Common lye / drain cleaner is SODIUM hydroxide

 Alkaline battery electrolyte is POTASSIUM hydroxide.  The KoH is much more efficient as electrolyte, than the NaoH

Here's the link to my commissioning my NiFe bank pages.   The reason the electrolyte needs to be changed, is after 10 years, it's poisoned from absorbing Co2 from the atmosphere, hence the float oil to slow that down.

The metal inside will stay shiny, and not rust.   if exposed to air, it will rust and be ruined.  if rinsed with plain water, it will instantly start to rust and be ruined.  Leave the old alkaline electrolyte in it, until you are ready to flush and refill with fresh mix.    The mix, as you mix the KoH flake into distilled water, will heat to nearly boiling.   i use new, plastic 5 gall buckets and covered with saran wrap after mixing.  Don't try to move them, they will burst from the hot electrolyte inside.

Initial prep:    Oct 2011
https://www.facebook.com/media/set/?set=a.209715335768594&type=1&l=9747e4dde6

Jul 2018 refresh electrolyte (My replacement shoulder was working well, and I had a helper, so why wait 2 more years)
https://www.facebook.com/media/set/?set=a.2113125788760863&type=1&l=1988b7f97a

The mix I used was:  (can't recall if oz or grams)
Water  8651
KoH  2403
L    168    (Lithium helps retard the Co2 poisoning)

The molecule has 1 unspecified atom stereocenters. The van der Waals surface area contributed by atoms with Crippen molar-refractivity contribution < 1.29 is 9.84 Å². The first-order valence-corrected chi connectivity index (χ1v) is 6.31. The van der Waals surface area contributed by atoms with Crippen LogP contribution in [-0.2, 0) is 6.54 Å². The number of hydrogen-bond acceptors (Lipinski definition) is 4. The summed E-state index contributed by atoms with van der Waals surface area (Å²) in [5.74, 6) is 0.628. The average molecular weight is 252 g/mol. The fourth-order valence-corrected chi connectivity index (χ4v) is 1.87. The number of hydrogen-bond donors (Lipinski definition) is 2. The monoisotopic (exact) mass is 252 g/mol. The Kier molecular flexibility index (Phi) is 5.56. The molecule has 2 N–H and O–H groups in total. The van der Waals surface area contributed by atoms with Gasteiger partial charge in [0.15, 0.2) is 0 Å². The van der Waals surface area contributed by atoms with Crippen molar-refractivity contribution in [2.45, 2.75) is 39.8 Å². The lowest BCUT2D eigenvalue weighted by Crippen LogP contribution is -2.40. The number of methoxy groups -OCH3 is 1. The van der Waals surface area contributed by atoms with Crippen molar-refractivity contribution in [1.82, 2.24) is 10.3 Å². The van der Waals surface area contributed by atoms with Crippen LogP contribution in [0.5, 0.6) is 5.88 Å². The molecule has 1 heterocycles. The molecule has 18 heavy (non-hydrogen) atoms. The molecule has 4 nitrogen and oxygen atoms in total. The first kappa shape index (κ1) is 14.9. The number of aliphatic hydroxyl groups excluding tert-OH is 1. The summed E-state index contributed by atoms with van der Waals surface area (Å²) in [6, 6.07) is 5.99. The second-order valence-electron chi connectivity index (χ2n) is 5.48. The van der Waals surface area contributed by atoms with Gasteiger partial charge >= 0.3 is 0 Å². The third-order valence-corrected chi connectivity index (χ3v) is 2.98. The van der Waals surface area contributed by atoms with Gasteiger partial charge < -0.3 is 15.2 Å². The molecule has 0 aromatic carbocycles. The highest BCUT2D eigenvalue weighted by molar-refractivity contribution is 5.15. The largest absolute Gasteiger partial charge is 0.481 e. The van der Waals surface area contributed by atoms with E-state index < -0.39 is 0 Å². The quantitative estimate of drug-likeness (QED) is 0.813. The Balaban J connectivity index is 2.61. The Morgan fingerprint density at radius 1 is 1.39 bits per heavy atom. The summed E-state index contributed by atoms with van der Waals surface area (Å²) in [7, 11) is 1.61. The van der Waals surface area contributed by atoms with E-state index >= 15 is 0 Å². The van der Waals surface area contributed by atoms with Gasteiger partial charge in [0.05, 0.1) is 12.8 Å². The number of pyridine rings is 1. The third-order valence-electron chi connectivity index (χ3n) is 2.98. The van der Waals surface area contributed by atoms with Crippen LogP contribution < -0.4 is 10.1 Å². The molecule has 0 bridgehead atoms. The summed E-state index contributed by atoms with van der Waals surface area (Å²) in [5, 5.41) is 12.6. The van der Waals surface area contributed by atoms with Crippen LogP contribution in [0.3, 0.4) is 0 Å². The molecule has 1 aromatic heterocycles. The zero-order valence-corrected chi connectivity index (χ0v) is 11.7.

This link has charge information
https://ironedison.com/images/DOCS/Iron_Edison_Nickel_Iron_Owner%27s_Manual.pdf

a fun site   https://www.nickel-iron-battery.com

and here's a mfg's manual with the mix ratios in it
http://nickelcells.com/pdf/manuf/Operation%20Manual%20of%20CHANGHONG%20Ni-Fe%20cell.pdf





Title: Re: NiFe?..NiCad?
Post by: Westbranch on March 10, 2019, 01:06:31 PM
Dave, I looked into the SAFT  (French co.) that is probably the #1 NiCd maker now, as I have several sets of 100Ah cells
There was a British company called NIFE and it was bought out by SAFT ~ 20 yrs ago iirc.  I suspect they may be from that company.

I will see if I can locate some brochures/instructions I got with the cells.

You can also go to the SAFT site and most of their owners manuals have maintenance but no longer include the mixing instructions for the electrolyte. It is a difficult site as they probably assume they only get industrial and Military visitors...
Title: Re: NiFe?..NiCad?
Post by: tecnodave on March 10, 2019, 01:26:40 PM
Mike,

Thanks so much for that information, I will need all the help that I can get on this. I'm pretty darn good at FLA batteries but this is new to me.